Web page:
Move over B's, Sens take over first
BRUCE GARRIOCH, QMI Agency
|Senators forward Zach Smith eyes the puck along with Canadiens forward Petteri Nokelainen at Scotiabank Place in Ottawa, Ont., March 16, 2012. (BLAIR GABLE/Reuters)
OTTAWA - The Senators moved into a position of power in the Northeast Division Friday night.
Even without their power play.
The Senators went a humiliating 0-for-9 with the man advantage, but defenceman Filip Kuba struck with his sixth goal of the season to secure a 2-1 overtime victory over the Montreal Canadiens at Scotiabank Place.
While many of the 20,500 were pulling for the Habs, the Senators' faithful left with a smile as the Senators moved into the No. 1 spot in the Northeast Division, ahead of the Boston Bruins, and the No. 2 slot in the Eastern Conference.
Kuba took a pass from captain Daniel Alfredsson and fired it past Carey Price on the stick side at 3:07 of OT. Colin Greening tied it up in the third to send it to the extra period.
"That's a big win for us," said Kuba, who scored his first in 12 games. "Not only are we leading the division, but we're also trying to separate from the bottom teams as well.
"This is a big accomplishment, but it doesn't really mean anything. We have to keep going. We've got plenty of games left and we'll see where we are (at the end). To be there right now, with the way we've worked on the ice and off the ice, is big."
"After the all-star break we really put on the onus on ourselves not only play well but be the top team in the Northeast," said Greening. "It was a great opportunity for us and we took advantage. That's a good stepping stone."
Ottawa goaltender Ben Bishop was hardly forced to break a sweat. He said standing around wasn't easy. The Habs had only six shots in the final 45 minutes.
"It was a little tough," he admitted. "The guys did a good job of blocking shots in front of me. It made it easy on me."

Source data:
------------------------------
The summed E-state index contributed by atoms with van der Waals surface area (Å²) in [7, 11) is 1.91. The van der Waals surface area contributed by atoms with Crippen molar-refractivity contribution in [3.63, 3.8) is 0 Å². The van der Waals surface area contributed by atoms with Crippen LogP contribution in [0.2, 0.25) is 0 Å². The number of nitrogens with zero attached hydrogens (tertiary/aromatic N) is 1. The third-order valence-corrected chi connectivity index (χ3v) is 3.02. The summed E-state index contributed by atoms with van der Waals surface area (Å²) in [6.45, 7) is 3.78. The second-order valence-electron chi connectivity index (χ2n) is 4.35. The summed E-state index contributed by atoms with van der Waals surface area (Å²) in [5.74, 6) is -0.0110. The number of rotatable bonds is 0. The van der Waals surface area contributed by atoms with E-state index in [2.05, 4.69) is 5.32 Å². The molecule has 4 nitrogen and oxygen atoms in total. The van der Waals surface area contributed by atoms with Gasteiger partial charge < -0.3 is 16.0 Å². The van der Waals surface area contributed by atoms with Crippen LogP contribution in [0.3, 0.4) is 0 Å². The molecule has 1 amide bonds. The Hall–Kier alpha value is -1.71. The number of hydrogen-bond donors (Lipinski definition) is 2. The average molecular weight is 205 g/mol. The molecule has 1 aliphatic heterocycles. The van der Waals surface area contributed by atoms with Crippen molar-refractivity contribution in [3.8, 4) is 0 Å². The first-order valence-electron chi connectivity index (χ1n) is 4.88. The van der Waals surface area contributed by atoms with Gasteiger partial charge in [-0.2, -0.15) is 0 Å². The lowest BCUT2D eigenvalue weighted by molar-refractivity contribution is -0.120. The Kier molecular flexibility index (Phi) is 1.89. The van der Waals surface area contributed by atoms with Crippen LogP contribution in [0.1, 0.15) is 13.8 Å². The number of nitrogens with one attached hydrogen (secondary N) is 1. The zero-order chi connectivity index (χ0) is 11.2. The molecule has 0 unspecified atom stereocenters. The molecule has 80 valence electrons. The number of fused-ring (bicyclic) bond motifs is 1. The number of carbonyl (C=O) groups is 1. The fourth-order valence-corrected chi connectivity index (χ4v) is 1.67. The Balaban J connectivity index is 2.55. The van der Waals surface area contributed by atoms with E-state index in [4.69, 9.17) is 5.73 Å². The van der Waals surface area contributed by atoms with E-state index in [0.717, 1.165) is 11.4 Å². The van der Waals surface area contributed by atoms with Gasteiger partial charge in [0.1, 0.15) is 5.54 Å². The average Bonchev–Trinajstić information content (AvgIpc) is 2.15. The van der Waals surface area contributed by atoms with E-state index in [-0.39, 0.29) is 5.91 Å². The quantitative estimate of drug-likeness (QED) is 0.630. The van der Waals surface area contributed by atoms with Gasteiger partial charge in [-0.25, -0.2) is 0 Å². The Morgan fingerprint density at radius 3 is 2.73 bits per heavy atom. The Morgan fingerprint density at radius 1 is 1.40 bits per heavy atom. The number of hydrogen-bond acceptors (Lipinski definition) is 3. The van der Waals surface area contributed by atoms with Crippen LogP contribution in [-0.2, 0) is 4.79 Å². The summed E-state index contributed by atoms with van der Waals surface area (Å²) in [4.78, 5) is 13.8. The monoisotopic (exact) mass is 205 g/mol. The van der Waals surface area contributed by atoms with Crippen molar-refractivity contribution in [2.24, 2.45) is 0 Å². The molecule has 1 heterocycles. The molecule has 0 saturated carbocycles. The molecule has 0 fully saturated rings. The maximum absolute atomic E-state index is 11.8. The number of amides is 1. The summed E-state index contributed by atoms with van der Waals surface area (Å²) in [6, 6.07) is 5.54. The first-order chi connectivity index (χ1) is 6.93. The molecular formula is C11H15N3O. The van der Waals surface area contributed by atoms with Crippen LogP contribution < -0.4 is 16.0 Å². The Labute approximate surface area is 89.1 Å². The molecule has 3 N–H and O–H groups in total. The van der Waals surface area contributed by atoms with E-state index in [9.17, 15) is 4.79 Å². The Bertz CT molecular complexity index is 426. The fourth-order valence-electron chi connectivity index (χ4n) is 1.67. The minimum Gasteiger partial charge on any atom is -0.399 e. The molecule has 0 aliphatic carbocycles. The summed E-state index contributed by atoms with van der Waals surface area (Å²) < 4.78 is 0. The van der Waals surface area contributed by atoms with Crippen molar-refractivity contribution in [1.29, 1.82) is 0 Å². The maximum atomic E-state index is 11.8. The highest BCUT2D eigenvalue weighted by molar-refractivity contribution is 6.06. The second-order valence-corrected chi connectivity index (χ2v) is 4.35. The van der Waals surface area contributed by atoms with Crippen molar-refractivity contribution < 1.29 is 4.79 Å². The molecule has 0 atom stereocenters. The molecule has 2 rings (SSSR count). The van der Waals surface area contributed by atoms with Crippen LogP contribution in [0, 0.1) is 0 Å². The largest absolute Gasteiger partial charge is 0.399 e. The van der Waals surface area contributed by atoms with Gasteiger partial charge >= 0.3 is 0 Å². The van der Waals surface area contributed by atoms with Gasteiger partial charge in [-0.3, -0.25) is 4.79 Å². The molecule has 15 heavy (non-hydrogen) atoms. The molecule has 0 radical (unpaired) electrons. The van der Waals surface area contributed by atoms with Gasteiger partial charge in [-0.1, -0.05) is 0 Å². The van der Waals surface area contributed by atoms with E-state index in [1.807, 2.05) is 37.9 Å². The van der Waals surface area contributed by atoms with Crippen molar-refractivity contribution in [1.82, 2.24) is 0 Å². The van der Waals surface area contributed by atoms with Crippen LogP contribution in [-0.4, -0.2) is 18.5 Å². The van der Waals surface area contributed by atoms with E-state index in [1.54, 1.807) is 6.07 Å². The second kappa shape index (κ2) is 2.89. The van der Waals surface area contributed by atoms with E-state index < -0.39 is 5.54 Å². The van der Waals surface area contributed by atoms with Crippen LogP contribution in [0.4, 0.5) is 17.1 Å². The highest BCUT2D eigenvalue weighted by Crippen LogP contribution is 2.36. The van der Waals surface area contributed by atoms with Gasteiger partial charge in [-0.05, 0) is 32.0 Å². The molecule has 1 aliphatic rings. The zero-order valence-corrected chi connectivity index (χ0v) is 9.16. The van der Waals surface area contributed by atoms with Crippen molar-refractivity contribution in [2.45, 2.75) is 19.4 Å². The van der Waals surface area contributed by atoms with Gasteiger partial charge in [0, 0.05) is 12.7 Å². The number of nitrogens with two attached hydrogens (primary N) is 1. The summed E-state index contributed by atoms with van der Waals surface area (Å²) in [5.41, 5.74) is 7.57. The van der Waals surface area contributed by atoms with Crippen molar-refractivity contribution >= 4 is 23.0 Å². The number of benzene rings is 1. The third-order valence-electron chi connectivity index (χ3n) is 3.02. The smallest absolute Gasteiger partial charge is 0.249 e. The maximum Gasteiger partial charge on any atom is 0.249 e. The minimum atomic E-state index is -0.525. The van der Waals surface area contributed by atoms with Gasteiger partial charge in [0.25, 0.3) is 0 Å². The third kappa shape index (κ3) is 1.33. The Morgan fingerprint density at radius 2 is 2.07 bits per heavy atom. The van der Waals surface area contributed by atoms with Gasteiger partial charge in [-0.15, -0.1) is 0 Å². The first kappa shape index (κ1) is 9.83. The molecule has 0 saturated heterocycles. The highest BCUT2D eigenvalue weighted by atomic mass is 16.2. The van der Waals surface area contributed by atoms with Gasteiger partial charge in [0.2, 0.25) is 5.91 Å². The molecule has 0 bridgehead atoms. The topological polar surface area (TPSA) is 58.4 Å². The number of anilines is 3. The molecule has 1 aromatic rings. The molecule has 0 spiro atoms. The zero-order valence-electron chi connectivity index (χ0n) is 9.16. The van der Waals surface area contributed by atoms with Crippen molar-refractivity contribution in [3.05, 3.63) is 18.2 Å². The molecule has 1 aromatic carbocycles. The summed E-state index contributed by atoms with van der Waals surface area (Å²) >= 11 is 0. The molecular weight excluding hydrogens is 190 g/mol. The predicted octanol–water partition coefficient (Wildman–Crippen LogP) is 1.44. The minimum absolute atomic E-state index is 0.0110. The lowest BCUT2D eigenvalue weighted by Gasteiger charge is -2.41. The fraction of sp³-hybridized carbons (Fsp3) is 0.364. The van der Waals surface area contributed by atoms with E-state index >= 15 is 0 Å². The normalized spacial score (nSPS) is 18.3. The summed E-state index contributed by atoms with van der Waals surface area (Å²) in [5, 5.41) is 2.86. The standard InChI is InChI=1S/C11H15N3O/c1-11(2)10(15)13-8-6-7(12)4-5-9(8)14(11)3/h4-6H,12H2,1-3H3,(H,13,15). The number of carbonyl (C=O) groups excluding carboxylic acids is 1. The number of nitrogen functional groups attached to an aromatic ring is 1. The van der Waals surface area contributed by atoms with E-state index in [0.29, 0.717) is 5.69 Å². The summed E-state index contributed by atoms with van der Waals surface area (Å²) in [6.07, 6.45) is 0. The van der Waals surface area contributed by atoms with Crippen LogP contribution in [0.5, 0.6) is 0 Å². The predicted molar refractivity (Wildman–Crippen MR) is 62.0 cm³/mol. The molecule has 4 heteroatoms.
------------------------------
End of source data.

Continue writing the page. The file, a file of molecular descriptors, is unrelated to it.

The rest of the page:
Power play runs dry
This isn't the time of year you want your power play to go dry. Ottawa has only two goals with the man advantage in seven games and both of those came March 6 in Tampa.
"Their penalty killing was outstanding or our power play was awful. It was either one or the other or a combination of both," said Senators coach Paul MacLean.
Greening tried to downplay the unsuccessful power play.
"What do you want me to say? That happens," said Greening. "It just means we had an off night. We play 82 games, there are going be times when you get opportunities and you don't score on the power play.
"Michalek hit two posts. If he had scored on those two shots, maybe we wouldn't be having this conversation. It's weird how things happen. It was just one of those nights where it didn't go in for us."
There was no flow to this game because of the penalties called by referees Chris Lee and Don VanMassenhoven.
It's understandable that the Habs wouldn't be playing at a high level of intensity because they're not going to the post-season, but there were stretches where the Senators' battle level was non-existent.
Midway through the first, Chris Neil sent a message for the Senators to wake up. He scored a decisive victory over Brad Staubitz.
Montreal took a 1-0 lead on Plekanec's 14th of the season, a short-handed effort.